Editor in Chief's Message
The past two Travel Weekly annual Travel Industry Surveys uncovered some decidedly downward revenue trends, so we take the mixed signals we're getting this year as a step in the right direction.
Overall, sales by agencies were up impressively. But as far as individual agencies go, more saw a decrease than an increase.
What are we to make of that?
In aggregate, large agencies and home agencies did better than midsize ones. Perhaps it's because each has an operational advantage, with large agencies exploiting economies of scale and home agents realizing lower overhead costs. This operational edge may have allowed the two ends to focus more time and money on soliciting business.
But midsize agencies with decreasing sales are facing some tough choices. As they ponder what to do next -- and hoping the economy will recover, by the way, is not a business plan -- they might look to recent airline behavior for examples of what to do and not do.
We've watched over the preceding decade how some airlines' unrelenting focus on cost-cutting resulted only in the diminishment of service and an increase in customer dissatisfaction. Customers lost olives in their salads, pillows in the overhead bins and call center agents whose native language is English. But none of this solved the airlines' collective woes. They learned the hard way that it's not possible to simply cut one's way to profitability.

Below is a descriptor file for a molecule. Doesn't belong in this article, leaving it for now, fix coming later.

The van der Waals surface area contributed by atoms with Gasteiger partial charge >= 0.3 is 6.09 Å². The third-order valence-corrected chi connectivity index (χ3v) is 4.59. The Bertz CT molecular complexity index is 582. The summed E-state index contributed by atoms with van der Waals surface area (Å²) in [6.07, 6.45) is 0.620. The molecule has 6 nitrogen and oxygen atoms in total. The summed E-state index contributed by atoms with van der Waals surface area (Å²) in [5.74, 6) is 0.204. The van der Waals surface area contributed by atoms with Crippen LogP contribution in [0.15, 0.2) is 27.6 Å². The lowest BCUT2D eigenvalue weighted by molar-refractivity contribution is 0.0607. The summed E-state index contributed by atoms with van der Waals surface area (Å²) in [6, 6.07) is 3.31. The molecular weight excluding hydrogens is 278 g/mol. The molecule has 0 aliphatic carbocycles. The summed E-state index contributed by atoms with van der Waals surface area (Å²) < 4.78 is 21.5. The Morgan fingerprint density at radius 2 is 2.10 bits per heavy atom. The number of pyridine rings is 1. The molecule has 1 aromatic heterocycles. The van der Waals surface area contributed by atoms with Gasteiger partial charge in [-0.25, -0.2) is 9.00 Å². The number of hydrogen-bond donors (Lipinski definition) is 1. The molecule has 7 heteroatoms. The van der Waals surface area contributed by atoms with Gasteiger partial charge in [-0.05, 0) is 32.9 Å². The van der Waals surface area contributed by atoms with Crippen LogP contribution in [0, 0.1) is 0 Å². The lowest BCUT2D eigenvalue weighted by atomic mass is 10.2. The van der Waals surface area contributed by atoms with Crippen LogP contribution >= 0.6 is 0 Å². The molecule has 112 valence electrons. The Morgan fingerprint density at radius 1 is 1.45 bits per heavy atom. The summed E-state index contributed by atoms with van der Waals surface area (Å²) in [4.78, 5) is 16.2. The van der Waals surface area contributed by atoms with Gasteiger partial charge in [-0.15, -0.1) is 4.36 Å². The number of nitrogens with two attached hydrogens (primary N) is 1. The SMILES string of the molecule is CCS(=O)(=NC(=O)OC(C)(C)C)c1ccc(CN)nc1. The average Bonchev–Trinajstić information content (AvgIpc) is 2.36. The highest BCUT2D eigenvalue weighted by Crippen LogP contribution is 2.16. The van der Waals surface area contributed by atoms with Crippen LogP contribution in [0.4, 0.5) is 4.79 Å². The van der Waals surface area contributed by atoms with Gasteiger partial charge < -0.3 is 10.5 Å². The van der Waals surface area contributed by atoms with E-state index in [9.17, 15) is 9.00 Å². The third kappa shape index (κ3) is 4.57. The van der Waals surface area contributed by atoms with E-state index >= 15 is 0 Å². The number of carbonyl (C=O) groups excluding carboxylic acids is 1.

Interestingly, airline cuts occurred just as agents moved in the opposite direction, providing more service and in many cases evolving from order-taker to counselor.
Where did the airlines get it right? Charging ancillary fees for services they once provided for free.
It's not often pointed out, but it was actually travel agents, not airlines, who were the first to "unbundle" their offerings with the institution of service fees.
If your business is profitable enough without charging fees, more power to you. But if it's not, and you're feeling the pinch, it's something to reconsider.
Over the decades that Travel Weekly has conducted the Travel Industry Survey, the way a travel agency does business has evolved. Time and again, agents have proven themselves to be remarkably resilient and creative. I'm confident that we'll once again see the Travel Industry Survey looking less mixed and more resolutely positive.
P.S.: "Hope" may not be a business plan, but it doesn't hurt.
Arnie Weissmann Editor in chief
To view the survey in its entirety, click here.
The 2011 Travel Industry Survey was based on the responses of 1,906 travel agents to an online survey conducted in July and August 2011.
Of the participating agents, 61% worked in traditional travel agencies and 39% were home-based. Among the traditional agencies, 33% worked in single-location offices, 15% were in branch offices, 9% worked in the headquarters office of multibranch chains and 4% described their office arrangement as "other."
This sample size offers statistical reliability in the range of 3% to 4%.
ASTA and Nacta research
The two ASTA surveys were conducted among members of the ASTA Research Family, a representative sample of ASTA members who take a series of annual benchmarking surveys on agency operations.
The data on technology and Web usage is based on the online responses from 360 agents collected in April and May 2011, with an error rate of plus or minus 4.8%.
The GDS survey data were collected online in May and June 2011 from 391 respondents, with an error rate of plus or minus 4.6%.
For the National Association of Career Travel Agents survey, ASTA collected data online in May and June 2011 from 560 of Nacta's 2,143 members. ASTA states that this reply level indicates an error rate of plus or minus 3.6%.